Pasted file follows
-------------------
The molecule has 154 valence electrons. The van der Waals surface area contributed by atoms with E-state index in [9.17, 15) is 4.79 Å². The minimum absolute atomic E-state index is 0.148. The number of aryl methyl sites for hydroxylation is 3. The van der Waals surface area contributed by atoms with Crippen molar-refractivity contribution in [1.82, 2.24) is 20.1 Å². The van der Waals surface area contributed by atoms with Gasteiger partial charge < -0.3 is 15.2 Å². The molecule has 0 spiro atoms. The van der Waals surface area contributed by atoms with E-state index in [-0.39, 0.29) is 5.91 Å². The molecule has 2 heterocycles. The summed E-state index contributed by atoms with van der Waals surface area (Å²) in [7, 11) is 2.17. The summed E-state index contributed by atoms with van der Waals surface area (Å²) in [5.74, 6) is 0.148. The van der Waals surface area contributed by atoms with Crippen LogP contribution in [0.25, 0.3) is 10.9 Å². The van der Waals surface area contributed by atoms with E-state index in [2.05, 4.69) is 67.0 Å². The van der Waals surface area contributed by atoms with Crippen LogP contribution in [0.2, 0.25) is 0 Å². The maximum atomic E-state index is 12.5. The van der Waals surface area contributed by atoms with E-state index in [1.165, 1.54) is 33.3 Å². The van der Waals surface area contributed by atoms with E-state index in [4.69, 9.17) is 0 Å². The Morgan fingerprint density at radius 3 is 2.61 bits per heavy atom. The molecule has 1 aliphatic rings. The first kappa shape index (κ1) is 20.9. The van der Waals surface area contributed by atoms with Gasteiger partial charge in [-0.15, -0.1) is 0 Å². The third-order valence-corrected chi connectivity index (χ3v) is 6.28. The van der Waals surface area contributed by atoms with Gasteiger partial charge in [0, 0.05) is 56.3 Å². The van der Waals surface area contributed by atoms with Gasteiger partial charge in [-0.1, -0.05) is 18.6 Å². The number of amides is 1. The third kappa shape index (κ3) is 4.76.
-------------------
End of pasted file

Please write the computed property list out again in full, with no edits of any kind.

The molecule has 154 valence electrons. The van der Waals surface area contributed by atoms with E-state index in [9.17, 15) is 4.79 Å². The minimum absolute atomic E-state index is 0.148. The number of aryl methyl sites for hydroxylation is 3. The van der Waals surface area contributed by atoms with Crippen molar-refractivity contribution in [1.82, 2.24) is 20.1 Å². The van der Waals surface area contributed by atoms with Gasteiger partial charge < -0.3 is 15.2 Å². The molecule has 0 spiro atoms. The van der Waals surface area contributed by atoms with E-state index in [-0.39, 0.29) is 5.91 Å². The molecule has 2 heterocycles. The summed E-state index contributed by atoms with van der Waals surface area (Å²) in [7, 11) is 2.17. The summed E-state index contributed by atoms with van der Waals surface area (Å²) in [5.74, 6) is 0.148. The van der Waals surface area contributed by atoms with Crippen LogP contribution in [0.25, 0.3) is 10.9 Å². The van der Waals surface area contributed by atoms with E-state index in [2.05, 4.69) is 67.0 Å². The van der Waals surface area contributed by atoms with Crippen LogP contribution in [0.2, 0.25) is 0 Å². The maximum atomic E-state index is 12.5. The van der Waals surface area contributed by atoms with E-state index in [1.165, 1.54) is 33.3 Å². The van der Waals surface area contributed by atoms with E-state index in [4.69, 9.17) is 0 Å². The Morgan fingerprint density at radius 3 is 2.61 bits per heavy atom. The molecule has 1 aliphatic rings. The first kappa shape index (κ1) is 20.9. The van der Waals surface area contributed by atoms with Gasteiger partial charge in [-0.15, -0.1) is 0 Å². The third-order valence-corrected chi connectivity index (χ3v) is 6.28. The van der Waals surface area contributed by atoms with Gasteiger partial charge in [0, 0.05) is 56.3 Å². The van der Waals surface area contributed by atoms with Gasteiger partial charge in [-0.1, -0.05) is 18.6 Å². The number of amides is 1. The third kappa shape index (κ3) is 4.76.